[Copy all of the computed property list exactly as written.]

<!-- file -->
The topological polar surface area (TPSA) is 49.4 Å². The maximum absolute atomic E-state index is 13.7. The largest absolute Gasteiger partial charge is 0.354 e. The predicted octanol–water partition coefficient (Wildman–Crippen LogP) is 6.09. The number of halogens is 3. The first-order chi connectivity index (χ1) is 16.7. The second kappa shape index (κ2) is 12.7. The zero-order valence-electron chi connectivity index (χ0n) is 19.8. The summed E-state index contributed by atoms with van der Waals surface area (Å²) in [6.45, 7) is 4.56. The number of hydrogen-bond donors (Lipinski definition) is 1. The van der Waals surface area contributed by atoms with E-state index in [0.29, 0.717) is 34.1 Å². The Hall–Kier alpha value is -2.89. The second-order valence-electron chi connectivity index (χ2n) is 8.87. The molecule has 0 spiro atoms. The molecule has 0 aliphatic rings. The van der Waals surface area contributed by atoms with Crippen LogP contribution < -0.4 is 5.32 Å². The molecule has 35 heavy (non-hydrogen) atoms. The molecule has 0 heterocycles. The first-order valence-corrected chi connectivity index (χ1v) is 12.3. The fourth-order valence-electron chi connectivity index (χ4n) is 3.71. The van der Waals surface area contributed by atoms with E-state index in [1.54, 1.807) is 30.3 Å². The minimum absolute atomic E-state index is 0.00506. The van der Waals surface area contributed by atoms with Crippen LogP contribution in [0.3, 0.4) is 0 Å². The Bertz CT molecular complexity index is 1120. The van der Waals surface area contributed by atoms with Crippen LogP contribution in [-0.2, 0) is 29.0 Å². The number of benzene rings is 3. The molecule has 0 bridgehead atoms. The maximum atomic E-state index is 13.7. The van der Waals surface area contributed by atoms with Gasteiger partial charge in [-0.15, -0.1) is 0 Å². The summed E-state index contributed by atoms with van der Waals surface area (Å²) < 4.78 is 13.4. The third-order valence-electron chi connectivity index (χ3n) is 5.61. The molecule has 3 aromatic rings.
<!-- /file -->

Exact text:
The topological polar surface area (TPSA) is 49.4 Å². The maximum absolute atomic E-state index is 13.7. The largest absolute Gasteiger partial charge is 0.354 e. The predicted octanol–water partition coefficient (Wildman–Crippen LogP) is 6.09. The number of halogens is 3. The first-order chi connectivity index (χ1) is 16.7. The second kappa shape index (κ2) is 12.7. The zero-order valence-electron chi connectivity index (χ0n) is 19.8. The summed E-state index contributed by atoms with van der Waals surface area (Å²) in [6.45, 7) is 4.56. The number of hydrogen-bond donors (Lipinski definition) is 1. The van der Waals surface area contributed by atoms with E-state index in [0.29, 0.717) is 34.1 Å². The Hall–Kier alpha value is -2.89. The second-order valence-electron chi connectivity index (χ2n) is 8.87. The molecule has 0 spiro atoms. The molecule has 0 aliphatic rings. The van der Waals surface area contributed by atoms with Crippen LogP contribution < -0.4 is 5.32 Å². The molecule has 35 heavy (non-hydrogen) atoms. The molecule has 0 heterocycles. The first-order valence-corrected chi connectivity index (χ1v) is 12.3. The fourth-order valence-electron chi connectivity index (χ4n) is 3.71. The van der Waals surface area contributed by atoms with E-state index in [1.54, 1.807) is 30.3 Å². The minimum absolute atomic E-state index is 0.00506. The van der Waals surface area contributed by atoms with Crippen LogP contribution in [0.3, 0.4) is 0 Å². The Bertz CT molecular complexity index is 1120. The van der Waals surface area contributed by atoms with Crippen LogP contribution in [-0.2, 0) is 29.0 Å². The number of benzene rings is 3. The molecule has 0 bridgehead atoms. The maximum atomic E-state index is 13.7. The van der Waals surface area contributed by atoms with Gasteiger partial charge in [-0.15, -0.1) is 0 Å². The summed E-state index contributed by atoms with van der Waals surface area (Å²) < 4.78 is 13.4. The third-order valence-electron chi connectivity index (χ3n) is 5.61. The molecule has 3 aromatic rings.